September 29, 2010

ACRL e-Learning Scholarships

Posted in Uncategorized at 9:34 pm by melissaautumn

More scholarships available! These scholarships cover registration in an ACRL e-Learning webcast.


September 22, 2010

Conference Scholarships

Posted in Professional Success at 9:47 pm by melissaautumn

California Academic and Research Libraries is currently taking applications for its Ilene F. Rockman CARL/ACRL Conference Scholarships, which provide financial support for LIS students to attend the CARL and ACRL conferences.

You need to be or become a member of CARL in order to apply, but membership is inexpensive and this is a great organization to join if you want to learn about academic librarianship and meet academic librarians (it sponsors excellent conferences and local meetings, or one day professional development events).

September 21, 2010

Portfolios – Selecting the Content

Posted in Interviewing, Professional Success at 11:14 am by melissaautumn

Note: This post is the second in a series on portfolios. The first post was on why you might want to create a portfolio and future posts will focus on how to create one.

All the elements of your portfolio should work together to present a consistent vision of your professional skills and goals. Although your resume or vitae can list all of your work experience and skills, your portfolio should be more selective, focusing on only a few areas of strength or professional interest. For example, a student striving for a public service position might emphasize her skills in reference, instruction and marketing, while a student striving for a position in technical services might emphasize his skills in cataloging, electronic resource management and database construction.

Once you’ve identified areas to emphasize, you will need to select artifacts that provide evidence of your experience or skills in each area. These artifacts can be class assignments, pieces of professional work, something created for a volunteer position or personal interest, or professional publications.


  • For each area, select only a few artifacts. The goal is to demonstrate your best work, not overwhelm your reader. Quality is more important than quantity.
  • It can be helpful to add a short introduction to each piece in order to give it context and connect it to the rest of the portfolio (e.g., “I created this LibGuide for my reference course in spring 2010.” or “This LibGuide, created for a reference course, demonstrates my ability to use the LibGuide software and to write for an undergraduate audience, as well as my familiarity with resources in the field of molecular biology.”)
  • Look for documents that highlight multiple skills. In the example above, the student demonstrates not only her ability to create a research guide, a common responsibility of reference librarians, but also her familiarity with a popular commercial product.
  • Proofread and edit your artifacts carefully. If you are using a course assignment, use the instructor’s feedback to revise it once again before adding it to your portfolio.


  • Elizabeth Matkowski’s portfolio includes the work she’s done for various courses. Rather than linking to every assignment, she highlights the course projects that are similar to the work she expects to do professionally (white papers, handouts, a collection policy).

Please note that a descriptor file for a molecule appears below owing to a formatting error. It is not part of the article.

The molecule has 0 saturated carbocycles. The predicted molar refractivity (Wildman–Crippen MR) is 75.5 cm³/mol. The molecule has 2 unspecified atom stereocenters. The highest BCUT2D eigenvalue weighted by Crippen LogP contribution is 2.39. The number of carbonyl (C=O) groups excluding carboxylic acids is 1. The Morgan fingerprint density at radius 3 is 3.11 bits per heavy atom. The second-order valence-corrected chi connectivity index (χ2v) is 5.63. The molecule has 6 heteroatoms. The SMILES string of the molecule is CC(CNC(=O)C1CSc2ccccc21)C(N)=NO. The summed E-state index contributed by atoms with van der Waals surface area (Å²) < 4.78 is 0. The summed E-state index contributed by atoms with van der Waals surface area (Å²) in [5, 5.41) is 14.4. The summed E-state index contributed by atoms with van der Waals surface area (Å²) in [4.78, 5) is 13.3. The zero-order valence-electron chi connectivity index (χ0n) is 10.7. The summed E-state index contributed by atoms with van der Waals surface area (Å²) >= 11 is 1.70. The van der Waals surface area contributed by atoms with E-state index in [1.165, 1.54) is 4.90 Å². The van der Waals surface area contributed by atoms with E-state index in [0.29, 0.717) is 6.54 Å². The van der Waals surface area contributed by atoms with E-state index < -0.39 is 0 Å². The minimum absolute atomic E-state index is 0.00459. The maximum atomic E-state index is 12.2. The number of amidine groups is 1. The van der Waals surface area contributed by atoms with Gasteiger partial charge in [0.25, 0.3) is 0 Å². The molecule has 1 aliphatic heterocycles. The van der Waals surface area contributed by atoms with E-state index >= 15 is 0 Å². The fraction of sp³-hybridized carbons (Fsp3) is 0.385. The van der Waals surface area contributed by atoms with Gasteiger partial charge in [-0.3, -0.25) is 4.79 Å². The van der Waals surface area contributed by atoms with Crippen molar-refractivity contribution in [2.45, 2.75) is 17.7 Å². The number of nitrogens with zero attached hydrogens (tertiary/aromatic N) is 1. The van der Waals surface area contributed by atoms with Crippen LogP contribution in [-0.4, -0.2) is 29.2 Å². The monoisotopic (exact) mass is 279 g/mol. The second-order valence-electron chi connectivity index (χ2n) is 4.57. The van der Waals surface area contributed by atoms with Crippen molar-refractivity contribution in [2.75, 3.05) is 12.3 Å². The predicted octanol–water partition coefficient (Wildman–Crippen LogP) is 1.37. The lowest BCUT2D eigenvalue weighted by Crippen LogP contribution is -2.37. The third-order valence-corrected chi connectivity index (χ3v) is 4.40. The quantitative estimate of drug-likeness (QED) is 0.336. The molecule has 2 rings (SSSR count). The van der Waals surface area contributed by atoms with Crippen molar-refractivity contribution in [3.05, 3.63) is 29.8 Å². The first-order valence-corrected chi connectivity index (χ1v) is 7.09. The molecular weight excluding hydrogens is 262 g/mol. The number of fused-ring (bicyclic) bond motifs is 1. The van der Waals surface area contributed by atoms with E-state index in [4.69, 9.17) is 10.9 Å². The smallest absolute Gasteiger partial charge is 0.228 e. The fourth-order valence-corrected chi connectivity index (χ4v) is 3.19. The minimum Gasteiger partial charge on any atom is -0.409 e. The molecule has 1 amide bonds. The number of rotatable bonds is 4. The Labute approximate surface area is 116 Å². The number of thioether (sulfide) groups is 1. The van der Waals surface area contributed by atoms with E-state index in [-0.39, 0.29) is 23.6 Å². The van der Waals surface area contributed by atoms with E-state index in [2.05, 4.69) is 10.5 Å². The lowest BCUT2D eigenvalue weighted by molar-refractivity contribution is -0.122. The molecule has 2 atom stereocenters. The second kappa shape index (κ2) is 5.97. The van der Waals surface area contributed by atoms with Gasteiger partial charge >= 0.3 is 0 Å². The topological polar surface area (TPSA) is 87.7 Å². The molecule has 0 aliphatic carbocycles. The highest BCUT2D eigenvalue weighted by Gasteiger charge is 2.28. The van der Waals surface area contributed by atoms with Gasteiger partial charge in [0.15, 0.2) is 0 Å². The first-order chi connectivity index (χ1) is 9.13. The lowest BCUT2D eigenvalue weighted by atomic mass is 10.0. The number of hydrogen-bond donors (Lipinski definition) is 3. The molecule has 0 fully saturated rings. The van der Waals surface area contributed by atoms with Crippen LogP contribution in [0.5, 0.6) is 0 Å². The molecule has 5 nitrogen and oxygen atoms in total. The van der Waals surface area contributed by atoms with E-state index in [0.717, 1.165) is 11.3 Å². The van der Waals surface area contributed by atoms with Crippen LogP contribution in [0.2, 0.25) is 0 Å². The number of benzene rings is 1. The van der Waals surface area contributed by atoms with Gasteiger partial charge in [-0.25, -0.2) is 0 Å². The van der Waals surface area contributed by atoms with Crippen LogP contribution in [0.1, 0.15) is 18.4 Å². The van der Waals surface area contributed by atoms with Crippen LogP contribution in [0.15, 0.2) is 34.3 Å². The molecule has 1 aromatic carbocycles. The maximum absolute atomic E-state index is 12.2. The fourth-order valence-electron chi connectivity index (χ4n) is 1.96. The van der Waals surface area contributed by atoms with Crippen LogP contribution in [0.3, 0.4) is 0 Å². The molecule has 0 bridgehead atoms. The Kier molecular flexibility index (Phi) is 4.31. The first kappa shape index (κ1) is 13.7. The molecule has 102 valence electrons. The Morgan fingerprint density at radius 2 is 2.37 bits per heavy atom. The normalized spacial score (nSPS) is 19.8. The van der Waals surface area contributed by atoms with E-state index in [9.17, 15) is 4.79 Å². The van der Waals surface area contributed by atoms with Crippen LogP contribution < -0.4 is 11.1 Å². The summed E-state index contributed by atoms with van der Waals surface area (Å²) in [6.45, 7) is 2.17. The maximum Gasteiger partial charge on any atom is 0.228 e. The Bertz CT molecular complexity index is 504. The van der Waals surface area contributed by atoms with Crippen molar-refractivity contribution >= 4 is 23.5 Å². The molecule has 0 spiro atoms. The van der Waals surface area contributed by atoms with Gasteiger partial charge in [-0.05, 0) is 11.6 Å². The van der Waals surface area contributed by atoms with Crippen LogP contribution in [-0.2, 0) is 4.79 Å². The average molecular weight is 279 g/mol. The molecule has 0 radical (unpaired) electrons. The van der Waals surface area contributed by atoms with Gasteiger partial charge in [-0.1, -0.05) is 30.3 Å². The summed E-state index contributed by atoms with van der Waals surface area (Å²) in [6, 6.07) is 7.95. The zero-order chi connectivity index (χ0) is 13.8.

• Janice Wien’s portfolio is very selective in the examples she presents. Notice her introductions to each artifact- they are very succinct, but provide important context for each item.

September 15, 2010

Rhythm of Online Learning?

Posted in School Success at 12:31 pm by melissaautumn

Joshua Kim writes really interesting stuff about technology and online learning for Inside Higher Ed (he also addresses library issues from time to time).

Yesterday he posed a model outline for online learning. Since his outline follows what I do – organizing the course into weekly blocks with due dates for participation and assignments spread out across the week, I like this outline.

But, I’m curious what students think? So, students and former students, what do you think?

September 14, 2010

Creating Portfolios

Posted in Interviewing, Professional Success at 9:21 am by melissaautumn

I’ve had a lot of questions about creating portfolios, especially online portfolios, so this will be the first in a series on the topic. Today’s post focuses on why you might want to create a portfolio. Future posts will address selecting content for your portfolio and options for creating an online portfolio.

A portfolio is a collection of documents that provides evidence of your professional skills and experience. Typically a portfolio includes your resume or curriculum vitae and samples of your work. It may open with a short, narrative statement where you describe your experience, skills and professional goals. If you are seeking a career in higher education, you may want to include a statement of your philosophy of librarianship or teaching philosophy in place of or in addition to the narrative statement.

Because portfolios allow you to provide additional information related to the experience and qualifications listed in your resume/vitae, they are most useful in the job seeking process (academic librarians may need to create a portfolio for promotion and tenure, but those portfolios will follow an institution specific framework and are best created after starting a position). Whereas your resume might include a brief mention that you’ve created a LibGuide or an archival finding tool, your portfolio can provide a link to these documents, allowing potential employers to both confirm what you say and see the quality of your work. In addition, an online portfolio can demonstrate the ability to use technology to accomplish a professional purpose, as well as strong written communication skills, both qualities that are highly desirable on the job market.